JUNEAU, Alaska (AP) — The Alaska Supreme Court has ruled that the state should not have attempted to transfer an area of forest land to the Alaska Mental Health Trust for potential logging.

The Southeast Alaska Conservation Council filed a lawsuit in 2013 after learning the state planned to transfer the Kuiu Island parcel to the mental health trust, which commercially logs in the region, CoastAlaska reported Monday.

A 1994 agreement directed the Alaska Department of Natural Resources to manage Kuiu Island’s No Name Bay area south of Juneau for wilderness conservation and habitat.

The court decision issued Friday agreed with the lawsuit’s central assertion that the state violated public notice requirements by attempting to transfer the area of about 5 square miles (13 square kilometers) without publicizing the action.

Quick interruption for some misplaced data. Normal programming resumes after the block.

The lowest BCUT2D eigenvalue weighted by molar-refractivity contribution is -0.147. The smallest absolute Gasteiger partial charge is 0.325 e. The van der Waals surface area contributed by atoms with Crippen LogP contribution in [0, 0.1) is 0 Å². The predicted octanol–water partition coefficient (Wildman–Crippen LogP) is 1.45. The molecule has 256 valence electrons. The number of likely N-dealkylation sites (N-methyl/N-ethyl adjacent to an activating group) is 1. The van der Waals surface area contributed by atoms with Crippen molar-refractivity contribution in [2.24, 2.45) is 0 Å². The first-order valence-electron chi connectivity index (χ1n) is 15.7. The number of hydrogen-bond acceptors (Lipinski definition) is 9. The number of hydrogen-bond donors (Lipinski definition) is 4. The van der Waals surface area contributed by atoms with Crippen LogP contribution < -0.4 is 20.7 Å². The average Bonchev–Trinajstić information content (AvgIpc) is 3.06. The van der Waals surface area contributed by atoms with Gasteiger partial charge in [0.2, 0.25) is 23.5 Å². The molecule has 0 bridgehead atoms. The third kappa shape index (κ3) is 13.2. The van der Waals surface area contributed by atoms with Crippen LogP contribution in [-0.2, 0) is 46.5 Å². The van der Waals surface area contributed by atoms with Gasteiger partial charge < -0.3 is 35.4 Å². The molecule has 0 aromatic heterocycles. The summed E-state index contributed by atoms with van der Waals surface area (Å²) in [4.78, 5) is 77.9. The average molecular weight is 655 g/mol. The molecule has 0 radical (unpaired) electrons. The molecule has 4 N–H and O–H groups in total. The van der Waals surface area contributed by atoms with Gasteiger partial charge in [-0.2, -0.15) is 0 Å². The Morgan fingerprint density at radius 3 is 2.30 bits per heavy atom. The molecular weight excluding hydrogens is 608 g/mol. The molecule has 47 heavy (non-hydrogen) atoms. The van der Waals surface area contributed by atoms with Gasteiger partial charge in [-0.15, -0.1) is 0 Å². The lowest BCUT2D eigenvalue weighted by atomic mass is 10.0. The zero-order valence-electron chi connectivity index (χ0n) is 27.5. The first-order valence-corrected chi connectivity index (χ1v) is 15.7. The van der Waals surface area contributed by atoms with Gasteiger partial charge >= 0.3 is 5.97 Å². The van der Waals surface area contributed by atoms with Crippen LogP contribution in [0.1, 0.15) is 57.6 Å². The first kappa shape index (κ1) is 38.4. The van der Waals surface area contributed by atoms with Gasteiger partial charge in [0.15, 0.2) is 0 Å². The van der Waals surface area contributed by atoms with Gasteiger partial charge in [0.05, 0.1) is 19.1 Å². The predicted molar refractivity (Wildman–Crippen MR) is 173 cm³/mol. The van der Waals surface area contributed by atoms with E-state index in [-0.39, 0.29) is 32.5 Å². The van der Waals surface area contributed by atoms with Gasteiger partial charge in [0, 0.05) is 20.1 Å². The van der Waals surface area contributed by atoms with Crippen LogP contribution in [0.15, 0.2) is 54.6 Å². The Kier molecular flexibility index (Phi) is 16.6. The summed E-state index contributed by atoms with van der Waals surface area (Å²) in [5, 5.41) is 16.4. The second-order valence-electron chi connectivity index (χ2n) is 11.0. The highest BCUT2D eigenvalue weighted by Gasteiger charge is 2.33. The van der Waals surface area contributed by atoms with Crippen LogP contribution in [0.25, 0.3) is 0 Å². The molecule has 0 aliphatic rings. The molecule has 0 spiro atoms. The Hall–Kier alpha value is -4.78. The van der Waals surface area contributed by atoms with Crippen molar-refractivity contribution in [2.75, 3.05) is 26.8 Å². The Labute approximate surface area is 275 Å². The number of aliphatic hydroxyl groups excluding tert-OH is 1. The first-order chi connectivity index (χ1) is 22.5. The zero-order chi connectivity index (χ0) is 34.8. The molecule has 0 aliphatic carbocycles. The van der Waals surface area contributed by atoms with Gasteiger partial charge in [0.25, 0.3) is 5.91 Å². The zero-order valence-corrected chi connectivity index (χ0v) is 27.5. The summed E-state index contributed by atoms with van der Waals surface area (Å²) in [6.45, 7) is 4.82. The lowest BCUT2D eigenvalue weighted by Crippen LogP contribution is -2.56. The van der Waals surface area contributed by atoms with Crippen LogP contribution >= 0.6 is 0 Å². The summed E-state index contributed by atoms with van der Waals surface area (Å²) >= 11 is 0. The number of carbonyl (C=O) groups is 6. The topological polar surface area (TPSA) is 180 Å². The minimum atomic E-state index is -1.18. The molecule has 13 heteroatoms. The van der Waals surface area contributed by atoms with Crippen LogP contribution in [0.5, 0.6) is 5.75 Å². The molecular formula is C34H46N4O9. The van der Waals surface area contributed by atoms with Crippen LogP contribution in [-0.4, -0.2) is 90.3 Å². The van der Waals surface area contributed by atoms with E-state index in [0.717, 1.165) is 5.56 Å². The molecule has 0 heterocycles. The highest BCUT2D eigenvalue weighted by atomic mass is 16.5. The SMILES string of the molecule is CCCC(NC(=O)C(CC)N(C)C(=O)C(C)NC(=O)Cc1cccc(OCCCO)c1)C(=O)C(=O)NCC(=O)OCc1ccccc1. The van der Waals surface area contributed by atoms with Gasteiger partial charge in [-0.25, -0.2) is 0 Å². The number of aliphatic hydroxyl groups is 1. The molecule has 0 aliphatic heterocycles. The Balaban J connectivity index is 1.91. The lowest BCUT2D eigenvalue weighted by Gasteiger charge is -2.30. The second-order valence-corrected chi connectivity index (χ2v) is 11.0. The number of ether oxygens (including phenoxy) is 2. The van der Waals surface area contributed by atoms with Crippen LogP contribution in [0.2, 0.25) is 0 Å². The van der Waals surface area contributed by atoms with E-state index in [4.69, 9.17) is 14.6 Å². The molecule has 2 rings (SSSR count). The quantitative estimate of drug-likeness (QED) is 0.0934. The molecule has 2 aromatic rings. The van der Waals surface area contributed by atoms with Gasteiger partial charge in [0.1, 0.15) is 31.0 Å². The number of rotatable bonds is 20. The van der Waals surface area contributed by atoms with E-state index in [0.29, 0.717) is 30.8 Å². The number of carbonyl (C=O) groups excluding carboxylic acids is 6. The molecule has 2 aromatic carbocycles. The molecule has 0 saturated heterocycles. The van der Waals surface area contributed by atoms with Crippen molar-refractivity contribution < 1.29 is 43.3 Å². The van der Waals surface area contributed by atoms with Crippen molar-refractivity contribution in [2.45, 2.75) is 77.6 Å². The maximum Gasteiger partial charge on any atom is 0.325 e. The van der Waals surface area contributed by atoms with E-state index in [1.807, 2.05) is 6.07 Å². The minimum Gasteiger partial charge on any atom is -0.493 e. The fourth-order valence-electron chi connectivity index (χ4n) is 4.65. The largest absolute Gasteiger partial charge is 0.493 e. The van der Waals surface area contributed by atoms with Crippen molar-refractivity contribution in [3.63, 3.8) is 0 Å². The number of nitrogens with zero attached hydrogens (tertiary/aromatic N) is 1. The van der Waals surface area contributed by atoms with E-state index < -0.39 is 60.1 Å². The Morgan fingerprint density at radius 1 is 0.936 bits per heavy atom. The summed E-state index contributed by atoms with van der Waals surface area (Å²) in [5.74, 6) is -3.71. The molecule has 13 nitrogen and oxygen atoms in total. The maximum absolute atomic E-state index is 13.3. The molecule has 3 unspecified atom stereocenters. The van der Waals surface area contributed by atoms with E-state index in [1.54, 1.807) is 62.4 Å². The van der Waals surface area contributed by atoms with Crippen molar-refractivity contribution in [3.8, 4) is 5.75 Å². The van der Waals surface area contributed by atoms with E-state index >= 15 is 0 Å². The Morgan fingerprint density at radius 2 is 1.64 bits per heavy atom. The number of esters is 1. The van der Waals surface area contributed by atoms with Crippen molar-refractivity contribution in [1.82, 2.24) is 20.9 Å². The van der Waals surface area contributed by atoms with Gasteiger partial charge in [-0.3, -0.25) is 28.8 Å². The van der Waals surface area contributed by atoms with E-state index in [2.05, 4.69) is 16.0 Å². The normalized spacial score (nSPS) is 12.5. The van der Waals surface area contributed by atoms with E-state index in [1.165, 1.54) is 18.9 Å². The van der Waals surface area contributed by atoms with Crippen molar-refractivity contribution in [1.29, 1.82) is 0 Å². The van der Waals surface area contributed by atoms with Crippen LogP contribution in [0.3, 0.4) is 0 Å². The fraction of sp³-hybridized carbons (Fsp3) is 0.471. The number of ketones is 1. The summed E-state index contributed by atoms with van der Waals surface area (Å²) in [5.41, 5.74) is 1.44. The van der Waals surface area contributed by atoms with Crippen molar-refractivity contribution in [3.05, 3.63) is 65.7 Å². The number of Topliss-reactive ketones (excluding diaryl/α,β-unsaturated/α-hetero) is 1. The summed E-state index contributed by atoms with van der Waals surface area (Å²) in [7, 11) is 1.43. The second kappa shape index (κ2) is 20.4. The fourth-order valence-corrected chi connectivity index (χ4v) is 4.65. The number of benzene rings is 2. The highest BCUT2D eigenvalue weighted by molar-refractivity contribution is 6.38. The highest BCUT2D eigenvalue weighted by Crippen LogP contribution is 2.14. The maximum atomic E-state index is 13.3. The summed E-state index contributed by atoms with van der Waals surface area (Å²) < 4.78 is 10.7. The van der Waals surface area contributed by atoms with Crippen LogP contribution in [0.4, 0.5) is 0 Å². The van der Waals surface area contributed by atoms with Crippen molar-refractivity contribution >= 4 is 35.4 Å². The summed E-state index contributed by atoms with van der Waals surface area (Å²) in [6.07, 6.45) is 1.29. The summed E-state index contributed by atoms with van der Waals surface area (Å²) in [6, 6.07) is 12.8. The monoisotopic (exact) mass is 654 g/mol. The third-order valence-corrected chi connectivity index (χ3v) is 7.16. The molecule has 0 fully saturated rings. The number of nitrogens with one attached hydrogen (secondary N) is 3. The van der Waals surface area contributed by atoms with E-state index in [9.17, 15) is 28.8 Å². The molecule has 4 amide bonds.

The justices returned the case to a lower court to determine the next steps with the land.

Meredith Trainor, executive director of the conservation council, said the ruling prevents the forest land around No Name Bay from being ceded to the mental health trust for potential clear cutting.


“Those lands provide important access to Kuiu Island for Southeast Alaskans who hunt, fish and recreate there,” Trainor said.

The area is also a key habitat for animals including deer, martens, otters, wolves, black bears, migratory waterfowl and salmon, she said.

The state Department of Natural Resources is considering the decision and cannot comment until after a review, spokesman Dan Saddler said in a statement.